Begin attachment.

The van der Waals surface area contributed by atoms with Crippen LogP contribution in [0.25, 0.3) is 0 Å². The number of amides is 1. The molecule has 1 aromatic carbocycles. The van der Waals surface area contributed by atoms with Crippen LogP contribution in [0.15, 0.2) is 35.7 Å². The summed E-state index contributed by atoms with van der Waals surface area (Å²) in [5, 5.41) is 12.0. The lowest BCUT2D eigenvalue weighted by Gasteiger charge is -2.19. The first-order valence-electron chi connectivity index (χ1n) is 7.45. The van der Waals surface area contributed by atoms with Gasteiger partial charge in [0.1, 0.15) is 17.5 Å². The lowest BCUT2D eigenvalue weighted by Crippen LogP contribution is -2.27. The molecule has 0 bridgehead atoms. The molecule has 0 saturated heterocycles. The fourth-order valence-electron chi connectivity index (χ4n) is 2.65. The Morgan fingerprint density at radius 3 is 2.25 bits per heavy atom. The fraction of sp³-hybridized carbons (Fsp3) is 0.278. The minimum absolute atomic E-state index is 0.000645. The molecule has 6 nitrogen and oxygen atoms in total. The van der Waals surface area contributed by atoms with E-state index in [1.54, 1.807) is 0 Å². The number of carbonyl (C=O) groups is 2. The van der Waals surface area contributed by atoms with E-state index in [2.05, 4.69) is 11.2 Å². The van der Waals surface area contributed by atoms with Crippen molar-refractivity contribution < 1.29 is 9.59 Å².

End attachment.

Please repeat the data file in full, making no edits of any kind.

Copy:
The van der Waals surface area contributed by atoms with Crippen LogP contribution in [0.25, 0.3) is 0 Å². The number of amides is 1. The molecule has 1 aromatic carbocycles. The van der Waals surface area contributed by atoms with Crippen LogP contribution in [0.15, 0.2) is 35.7 Å². The summed E-state index contributed by atoms with van der Waals surface area (Å²) in [5, 5.41) is 12.0. The lowest BCUT2D eigenvalue weighted by Gasteiger charge is -2.19. The first-order valence-electron chi connectivity index (χ1n) is 7.45. The van der Waals surface area contributed by atoms with Gasteiger partial charge in [0.1, 0.15) is 17.5 Å². The lowest BCUT2D eigenvalue weighted by Crippen LogP contribution is -2.27. The molecule has 0 bridgehead atoms. The molecule has 0 saturated heterocycles. The fourth-order valence-electron chi connectivity index (χ4n) is 2.65. The Morgan fingerprint density at radius 3 is 2.25 bits per heavy atom. The fraction of sp³-hybridized carbons (Fsp3) is 0.278. The minimum absolute atomic E-state index is 0.000645. The molecule has 6 nitrogen and oxygen atoms in total. The van der Waals surface area contributed by atoms with E-state index in [1.54, 1.807) is 0 Å². The number of carbonyl (C=O) groups is 2. The van der Waals surface area contributed by atoms with E-state index in [2.05, 4.69) is 11.2 Å². The van der Waals surface area contributed by atoms with Crippen molar-refractivity contribution < 1.29 is 9.59 Å².